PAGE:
Are you being smart with your connectable products?

26 April 2024. Published by Gavin Reese, Partner, Head of Regulatory and Andrew Martin, Associate


The growth of "smart" products that can connect to the internet has grown significantly over the past 10 years and the UK government estimate that there could be 50 million connectable products worldwide by 2030, and on average there are currently 9 in each UK household.

An increased reliance on these products has led to plenty of examples where the security of connectable products has been compromised by hackers. The UK government has created a new security regime which will introduce more stringent measures to reduce the cyber security risks of these smart technologies in consumer products.

New Regime

The Product Security and Telecommunications Infrastructure Act 2022 and The Product Security and Telecommunications Infrastructure (Security Requirements for Relevant Connectable Products) Regulations 2023 ("the Regulations") will come into force on 29 April 2024.

The new regime will apply to products, intended for use by consumers, that can connect to the internet or a network and will includes products such as:

  • Home automation and alarm systems;
  • Connected cameras;
  • Smart home assistances;
  • Connected safety products, including smoke detectors and door locks.

The following products are exempted from the Regulations because the UK government believes there are already adequate protections for security, including:

  • Computers;
  • Smart meters
  • Charge points for electric vehicles
  • Medical devices

There are separate obligations for manufacturers, importers and distributors in order to comply with the new regime:






Any person who:


  • Manufactures a product, or has a product designed or manufactured, and
  • Markets that product under that person's name or trademark, or
  • Any person who markets a product manufactured by another person under their own name or trademark.


  1. Comply with the security requirements:


  • Minimum password requirements – to be unique per product or capable of being defined by the user of the product.
  • Provide a specified point of contact for consumers to report any security issues.
  • Provide information on minimum security update periods.


  1. Provide a statement of compliance.


  2. Investigate and take action against suspected compliance failures.


  3. Maintain records of investigations, confirmed compliance failures and statements of compliance.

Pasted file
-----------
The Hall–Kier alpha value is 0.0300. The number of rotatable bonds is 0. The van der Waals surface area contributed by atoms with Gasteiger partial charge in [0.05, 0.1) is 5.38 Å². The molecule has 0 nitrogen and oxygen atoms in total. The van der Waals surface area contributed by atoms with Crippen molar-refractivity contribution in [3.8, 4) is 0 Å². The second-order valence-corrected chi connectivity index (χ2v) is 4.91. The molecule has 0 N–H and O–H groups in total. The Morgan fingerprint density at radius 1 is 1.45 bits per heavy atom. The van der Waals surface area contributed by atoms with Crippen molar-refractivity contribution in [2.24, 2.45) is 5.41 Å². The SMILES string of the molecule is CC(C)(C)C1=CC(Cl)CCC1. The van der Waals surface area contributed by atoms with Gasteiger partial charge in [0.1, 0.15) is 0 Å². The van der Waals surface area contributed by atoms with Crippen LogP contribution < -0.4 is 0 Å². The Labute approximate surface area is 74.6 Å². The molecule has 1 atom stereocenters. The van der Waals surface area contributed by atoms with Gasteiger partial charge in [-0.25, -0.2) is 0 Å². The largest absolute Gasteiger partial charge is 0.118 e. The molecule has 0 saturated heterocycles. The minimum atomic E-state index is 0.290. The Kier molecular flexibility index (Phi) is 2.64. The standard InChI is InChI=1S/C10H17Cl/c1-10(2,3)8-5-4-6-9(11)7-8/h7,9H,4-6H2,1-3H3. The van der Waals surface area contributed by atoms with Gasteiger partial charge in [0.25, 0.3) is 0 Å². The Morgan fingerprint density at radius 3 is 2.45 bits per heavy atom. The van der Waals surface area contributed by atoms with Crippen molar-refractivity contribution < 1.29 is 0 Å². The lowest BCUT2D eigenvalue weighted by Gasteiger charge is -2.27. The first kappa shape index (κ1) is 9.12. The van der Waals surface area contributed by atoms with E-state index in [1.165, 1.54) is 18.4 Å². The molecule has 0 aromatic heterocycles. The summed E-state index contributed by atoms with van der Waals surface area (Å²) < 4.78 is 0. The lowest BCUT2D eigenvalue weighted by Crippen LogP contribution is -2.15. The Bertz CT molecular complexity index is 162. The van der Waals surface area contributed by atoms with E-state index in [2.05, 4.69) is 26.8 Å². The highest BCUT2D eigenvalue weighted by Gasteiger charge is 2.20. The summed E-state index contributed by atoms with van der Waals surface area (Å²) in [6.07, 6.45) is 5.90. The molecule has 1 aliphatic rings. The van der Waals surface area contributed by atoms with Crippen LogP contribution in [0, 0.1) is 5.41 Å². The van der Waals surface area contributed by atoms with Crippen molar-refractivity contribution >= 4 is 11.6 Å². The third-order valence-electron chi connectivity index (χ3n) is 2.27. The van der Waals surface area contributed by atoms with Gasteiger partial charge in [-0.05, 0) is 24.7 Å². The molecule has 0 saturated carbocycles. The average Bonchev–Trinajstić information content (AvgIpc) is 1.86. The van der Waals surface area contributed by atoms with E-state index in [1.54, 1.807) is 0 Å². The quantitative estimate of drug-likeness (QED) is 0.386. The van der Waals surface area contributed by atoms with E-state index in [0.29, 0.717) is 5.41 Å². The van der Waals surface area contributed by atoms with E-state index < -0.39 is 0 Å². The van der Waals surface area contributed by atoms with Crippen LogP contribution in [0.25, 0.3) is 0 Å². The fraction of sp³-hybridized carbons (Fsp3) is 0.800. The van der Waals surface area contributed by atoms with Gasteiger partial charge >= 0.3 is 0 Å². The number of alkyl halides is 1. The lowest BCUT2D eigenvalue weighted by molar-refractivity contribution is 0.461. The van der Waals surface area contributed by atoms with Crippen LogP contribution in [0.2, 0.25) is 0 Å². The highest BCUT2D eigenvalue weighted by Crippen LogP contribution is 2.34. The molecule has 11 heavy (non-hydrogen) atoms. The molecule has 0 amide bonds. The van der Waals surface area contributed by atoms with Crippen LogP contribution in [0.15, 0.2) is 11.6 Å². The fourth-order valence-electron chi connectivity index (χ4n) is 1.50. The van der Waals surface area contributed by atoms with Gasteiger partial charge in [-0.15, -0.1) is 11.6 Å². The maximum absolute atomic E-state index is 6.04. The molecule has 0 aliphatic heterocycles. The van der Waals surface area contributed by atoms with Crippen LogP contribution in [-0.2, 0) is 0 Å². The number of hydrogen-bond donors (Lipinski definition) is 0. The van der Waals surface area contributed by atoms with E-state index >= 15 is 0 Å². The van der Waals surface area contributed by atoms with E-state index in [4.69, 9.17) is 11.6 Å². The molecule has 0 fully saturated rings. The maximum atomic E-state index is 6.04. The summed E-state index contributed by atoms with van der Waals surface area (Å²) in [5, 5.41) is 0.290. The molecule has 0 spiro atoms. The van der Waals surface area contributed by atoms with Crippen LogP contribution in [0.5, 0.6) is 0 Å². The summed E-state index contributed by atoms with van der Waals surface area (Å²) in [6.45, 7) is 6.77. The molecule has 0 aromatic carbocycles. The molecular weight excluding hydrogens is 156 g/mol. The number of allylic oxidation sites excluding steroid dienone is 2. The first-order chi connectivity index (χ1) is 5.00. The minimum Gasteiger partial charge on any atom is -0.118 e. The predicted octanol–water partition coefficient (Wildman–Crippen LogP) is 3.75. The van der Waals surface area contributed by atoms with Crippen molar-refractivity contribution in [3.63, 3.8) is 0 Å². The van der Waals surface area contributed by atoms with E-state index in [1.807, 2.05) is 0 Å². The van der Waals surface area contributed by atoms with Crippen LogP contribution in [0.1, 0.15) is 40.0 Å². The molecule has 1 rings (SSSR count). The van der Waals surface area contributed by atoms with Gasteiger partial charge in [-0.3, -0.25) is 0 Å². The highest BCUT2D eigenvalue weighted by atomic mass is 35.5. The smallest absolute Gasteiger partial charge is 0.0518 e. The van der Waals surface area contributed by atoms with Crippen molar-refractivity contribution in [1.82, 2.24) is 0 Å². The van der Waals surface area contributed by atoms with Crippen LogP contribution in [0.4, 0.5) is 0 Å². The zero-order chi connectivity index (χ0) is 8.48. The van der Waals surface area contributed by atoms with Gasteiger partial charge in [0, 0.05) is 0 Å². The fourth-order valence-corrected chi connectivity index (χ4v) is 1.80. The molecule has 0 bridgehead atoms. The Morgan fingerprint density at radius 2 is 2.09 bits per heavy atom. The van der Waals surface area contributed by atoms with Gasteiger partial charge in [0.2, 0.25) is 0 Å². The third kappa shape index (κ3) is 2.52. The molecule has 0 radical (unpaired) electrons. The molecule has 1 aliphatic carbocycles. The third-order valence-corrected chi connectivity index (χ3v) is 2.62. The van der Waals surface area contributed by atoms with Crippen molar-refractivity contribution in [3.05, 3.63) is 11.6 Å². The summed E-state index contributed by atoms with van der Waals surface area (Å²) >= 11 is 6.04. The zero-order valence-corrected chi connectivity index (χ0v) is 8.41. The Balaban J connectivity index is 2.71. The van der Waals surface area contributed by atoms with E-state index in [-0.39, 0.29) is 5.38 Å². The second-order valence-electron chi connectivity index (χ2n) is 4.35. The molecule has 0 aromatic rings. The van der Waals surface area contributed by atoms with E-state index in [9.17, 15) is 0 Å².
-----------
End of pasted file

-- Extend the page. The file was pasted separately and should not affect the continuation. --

4. Notify the regulator, importers and/or distributors of compliance failures.




Any person who:


  • Imports the product from, a country outside the UK into the UK and, is not the manufacturer of the product.


  1. Not to make the product available without a statement of compliance


  2. Investigate and take action in relation to potential compliance failures; and


  3. Maintain records of investigations and statements of compliance for up to 10 years.




Any person who:


  • makes the product available in the UK and is not the manufacturer or an importer of the product.
  1. Not make the product available without a statement of compliance; and


  2. Take steps to prevent non-compliance products from being available in the UK.


Failure to comply

The Office for Product Safety and Standards ("OPSS") will be responsible for enforcing the new regime which sets out the different types of enforcement that will be available to the OPSS:

  • Compliance notices
  • Stop notices
  • Recall notices
  • Financial penalties. up to the greater of £10 million or 4% of an organisation's qualifying worldwide revenue
  • Informing the public about compliance failures; and
  • Publishing details about enforcement action taken.

The current enforcement policy outlined by the OPSS indicates that it will take into account the infancy of this regime when considering the most suitable enforcement action to take. It is expected that any enforcement action will likely be determined by the specific facts of each case and the potential impact of any breach.

How best to prepare?

For those businesses that fall under the new regime, as either a manufacturer, importer, or distributor, they will need to ensure that any existing and future products placed onto the UK market are compliant with the new regime from 29 April 2024, and monitor any continued developments which may impact the way in which they comply with the regime.

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